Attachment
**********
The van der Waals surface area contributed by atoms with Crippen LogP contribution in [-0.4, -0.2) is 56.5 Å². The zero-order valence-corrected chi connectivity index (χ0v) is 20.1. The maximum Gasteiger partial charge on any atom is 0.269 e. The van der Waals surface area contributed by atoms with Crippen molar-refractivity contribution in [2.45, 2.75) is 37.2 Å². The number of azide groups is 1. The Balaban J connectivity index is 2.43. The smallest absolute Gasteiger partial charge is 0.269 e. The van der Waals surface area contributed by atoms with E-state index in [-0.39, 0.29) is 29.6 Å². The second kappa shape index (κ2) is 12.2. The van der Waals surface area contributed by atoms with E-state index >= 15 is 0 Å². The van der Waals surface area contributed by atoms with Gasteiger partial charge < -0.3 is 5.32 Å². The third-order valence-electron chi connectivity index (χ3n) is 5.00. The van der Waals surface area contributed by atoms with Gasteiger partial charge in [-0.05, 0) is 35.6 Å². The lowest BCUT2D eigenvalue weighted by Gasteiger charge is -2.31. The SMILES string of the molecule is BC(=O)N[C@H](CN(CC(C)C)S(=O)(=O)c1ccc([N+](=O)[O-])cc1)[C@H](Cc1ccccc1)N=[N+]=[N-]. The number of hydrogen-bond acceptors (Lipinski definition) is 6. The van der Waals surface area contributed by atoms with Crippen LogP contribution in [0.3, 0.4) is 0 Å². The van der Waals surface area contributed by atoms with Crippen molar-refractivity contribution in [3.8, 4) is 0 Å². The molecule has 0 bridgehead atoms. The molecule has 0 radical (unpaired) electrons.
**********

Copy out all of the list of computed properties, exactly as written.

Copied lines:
The van der Waals surface area contributed by atoms with Crippen LogP contribution in [-0.4, -0.2) is 56.5 Å². The zero-order valence-corrected chi connectivity index (χ0v) is 20.1. The maximum Gasteiger partial charge on any atom is 0.269 e. The van der Waals surface area contributed by atoms with Crippen molar-refractivity contribution in [2.45, 2.75) is 37.2 Å². The number of azide groups is 1. The Balaban J connectivity index is 2.43. The smallest absolute Gasteiger partial charge is 0.269 e. The van der Waals surface area contributed by atoms with E-state index in [-0.39, 0.29) is 29.6 Å². The second kappa shape index (κ2) is 12.2. The van der Waals surface area contributed by atoms with E-state index >= 15 is 0 Å². The van der Waals surface area contributed by atoms with Gasteiger partial charge < -0.3 is 5.32 Å². The third-order valence-electron chi connectivity index (χ3n) is 5.00. The van der Waals surface area contributed by atoms with Gasteiger partial charge in [-0.05, 0) is 35.6 Å². The lowest BCUT2D eigenvalue weighted by Gasteiger charge is -2.31. The SMILES string of the molecule is BC(=O)N[C@H](CN(CC(C)C)S(=O)(=O)c1ccc([N+](=O)[O-])cc1)[C@H](Cc1ccccc1)N=[N+]=[N-]. The number of hydrogen-bond acceptors (Lipinski definition) is 6. The van der Waals surface area contributed by atoms with Crippen LogP contribution in [0.3, 0.4) is 0 Å². The van der Waals surface area contributed by atoms with Crippen molar-refractivity contribution in [3.8, 4) is 0 Å². The molecule has 0 bridgehead atoms. The molecule has 0 radical (unpaired) electrons.